BIG and HNTB unveil the Oakland A’s future Las Vegas stadium

A Coy Copy

BIG and HNTB unveil the Oakland A’s future Las Vegas stadium

Bjarke Ingels Group and HNTB have unveiled a design for the Oakland A’s new stadium sited on the Las Vegas Strip. (Negativ/Courtesy BIG)

You don’t have to be a baseball fan or an architecture critic to draw comparisons on what the Oakland A’s new stadium in Las Vegas looks like.

The 33,000-seat sports venue designed by Bjarke Ingels Group (BIG) and HNTB unveiled recently has the internet and social media a flutter with commentators poking fun at its untraditional shape, that Bjarke Ingels has dubbed “a spherical armadillo.” Meanwhile, others have said the proposed ballpark is a coy copy of the Sydney Opera House, which makes sense in a city riddled with replicas of New York and Paris landmarks and Venice canals.

Jokes aside, the new renderings mark a major step for the California baseball team’s long-teased move to Las Vegas. The A’s have been looking to take the field somewhere new for a number of years.

The idea to decamp from the Oakland Coliseum was first pitched in 2006. In 2018 it gained traction again with the unveiling of a BIG-designed master plan for a mixed-use development in California centered by a new stadium. A revised plan was released in 2019. In November, the team announced its plans to leave Oakland for the Las Vegas Strip and had previously offered visuals on what the Las Vegas homefield could look like.

exterior view of oakland a's stadium from street
On the internet people have compared the stadium design to the Sydney Opera House. (Negativ/Courtesy BIG)

This latest design posits a lot for a relatively small site. It would occupy just nine acres of the 35-acre site where the Tropicana Resort now stands. In renderings, the domed sports venue is surrounded by an outdoor plaza with pedestrian walkways that connect to the street. It will be faced with the world’s largest, cable-net glass wall, making the field wholly visible from the outside. The roof is arguably the stadium’s most visible, and contentious, design element: It will be formed by five oversized, curved metal panels that the architects described as “resembling baseball pennants.” While decorative, they are shaped to minimize sun.

“Our design for the new Vegas home for the A’s is conceived in response to the unique culture and climate of the city. Five pennant arches enclose the ballpark—shading from the Nevada sun while opening to the soft daylight from the north,” said Bjarke Ingels, founder and creative director of BIG, in a statement. “The resultant architecture is like a spherical armadillo—shaped by the local climate—while opening and inviting the life of The Strip to enter and explore. In the city of spectacle, the A’s ‘armadillo’ is designed for passive shading and natural light—the architectural response to the Nevada climate generating a new kind of vernacular icon in Vegas.”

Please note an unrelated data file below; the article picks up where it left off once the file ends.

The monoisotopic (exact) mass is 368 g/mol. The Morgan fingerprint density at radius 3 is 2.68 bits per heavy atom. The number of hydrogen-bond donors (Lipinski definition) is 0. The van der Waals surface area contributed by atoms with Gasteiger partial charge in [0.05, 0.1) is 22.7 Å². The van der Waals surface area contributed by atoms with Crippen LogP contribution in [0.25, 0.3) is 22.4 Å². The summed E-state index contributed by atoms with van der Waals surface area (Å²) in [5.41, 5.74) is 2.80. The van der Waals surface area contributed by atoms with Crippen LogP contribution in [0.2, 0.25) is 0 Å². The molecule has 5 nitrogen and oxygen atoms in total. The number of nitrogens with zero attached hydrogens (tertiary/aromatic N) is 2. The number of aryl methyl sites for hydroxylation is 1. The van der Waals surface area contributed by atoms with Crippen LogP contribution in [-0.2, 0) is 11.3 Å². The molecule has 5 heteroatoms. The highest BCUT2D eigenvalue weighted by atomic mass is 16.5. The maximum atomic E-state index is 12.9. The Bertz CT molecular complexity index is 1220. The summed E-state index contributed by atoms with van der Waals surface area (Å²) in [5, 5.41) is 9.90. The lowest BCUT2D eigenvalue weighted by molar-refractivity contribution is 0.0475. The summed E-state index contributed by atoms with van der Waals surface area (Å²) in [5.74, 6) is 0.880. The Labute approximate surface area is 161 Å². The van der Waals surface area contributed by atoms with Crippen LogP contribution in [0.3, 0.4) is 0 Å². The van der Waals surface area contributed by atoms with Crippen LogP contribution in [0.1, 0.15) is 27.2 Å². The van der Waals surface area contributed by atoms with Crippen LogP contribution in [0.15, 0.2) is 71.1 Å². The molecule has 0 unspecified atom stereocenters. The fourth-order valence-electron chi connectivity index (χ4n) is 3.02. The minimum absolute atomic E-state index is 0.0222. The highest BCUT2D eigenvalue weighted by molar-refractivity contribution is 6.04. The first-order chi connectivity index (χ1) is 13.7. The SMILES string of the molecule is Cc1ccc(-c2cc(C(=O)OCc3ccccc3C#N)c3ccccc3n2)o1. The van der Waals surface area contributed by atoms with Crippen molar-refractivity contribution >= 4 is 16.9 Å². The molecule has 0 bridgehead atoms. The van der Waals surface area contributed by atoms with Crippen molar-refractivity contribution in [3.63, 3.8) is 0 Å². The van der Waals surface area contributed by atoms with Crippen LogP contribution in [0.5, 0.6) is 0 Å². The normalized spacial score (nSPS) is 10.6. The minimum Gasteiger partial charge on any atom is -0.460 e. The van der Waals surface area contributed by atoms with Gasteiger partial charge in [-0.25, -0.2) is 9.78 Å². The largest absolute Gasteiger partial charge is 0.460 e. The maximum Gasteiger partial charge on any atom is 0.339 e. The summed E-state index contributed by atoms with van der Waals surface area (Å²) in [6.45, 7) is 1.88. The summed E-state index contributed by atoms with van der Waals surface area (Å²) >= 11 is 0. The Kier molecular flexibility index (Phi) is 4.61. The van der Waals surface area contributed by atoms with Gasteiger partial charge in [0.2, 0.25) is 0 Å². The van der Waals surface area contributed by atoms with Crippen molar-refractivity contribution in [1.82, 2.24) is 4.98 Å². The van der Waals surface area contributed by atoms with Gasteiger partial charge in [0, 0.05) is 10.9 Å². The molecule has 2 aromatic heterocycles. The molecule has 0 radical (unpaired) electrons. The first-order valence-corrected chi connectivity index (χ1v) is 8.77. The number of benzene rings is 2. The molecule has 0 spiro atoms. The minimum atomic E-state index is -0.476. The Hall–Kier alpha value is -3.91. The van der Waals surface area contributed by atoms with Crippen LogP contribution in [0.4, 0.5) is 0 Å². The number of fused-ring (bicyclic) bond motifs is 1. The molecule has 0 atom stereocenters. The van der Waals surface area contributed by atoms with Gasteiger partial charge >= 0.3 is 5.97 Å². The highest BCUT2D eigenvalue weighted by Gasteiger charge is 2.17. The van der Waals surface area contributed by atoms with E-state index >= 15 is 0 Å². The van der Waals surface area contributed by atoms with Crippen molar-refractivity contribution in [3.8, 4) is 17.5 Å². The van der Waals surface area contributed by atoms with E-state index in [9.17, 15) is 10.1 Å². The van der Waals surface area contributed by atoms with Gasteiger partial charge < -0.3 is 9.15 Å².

Notably, the stadium doesn’t have a retractable roof, something newer stadiums in warmer (and cooler) climates have contemplated and added in recent renovations. A’s owner John Fisher said in the Las Vegas Review-Journal the team and designers opted to forgo a movable roof because of the heat.

oakland a's new stadium
The stadium features a netted glass wall (Negativ/Courtesy BIG)

“One of the things that we concluded after looking at a number of other stadiums in warm-weather areas is that the roofs are not opened as much as you think they might be,” he said. “So we decided that what was most important here was to design a great building that felt like you were outside but that was above all comfortable every day of the year.”

Interior comfort will be controlled by air conditioning that blows from seat-level rather than from above.

The 33,000 seats will be arranged in a bowl shape with split upper and lower decks. According to the architects, this will bring fans closer to the field and “provide clear sight lines from every seat.” Inside, large exhibition space will allow the stadium to accommodate more than just the gameday F&B necessities and can double as a venue for concerts and conferences. An 18,000-square-foot jumbotron will be fixed to the stadium—the largest screen in Major League Baseball.

view of stadium at night
A forthcoming plan will add towers and other hospitality-centered amenities to the site. (Negativ/Courtesy BIG)

Bally’s, which owns the Tropicana site where the stadium will be located, is working with Gaming & Leisure Properties (GLPI) on a larger development scheme for the area that would add towers and resort amenities, that according to the A’s “will be determined in the coming months.”

Also, still in the works are plans to connect the stadium with the services of the Regional Transportation Commission. There are plans for the facility to support up to 2,500 parking spots on-site, but the team is looking to connect the stadium to the local transportation network via express buses, similar to T-Mobile Arena and Allegiant Stadium.

The Athletics hope to throw the first pitch from their new Las Vegas home in spring 2028.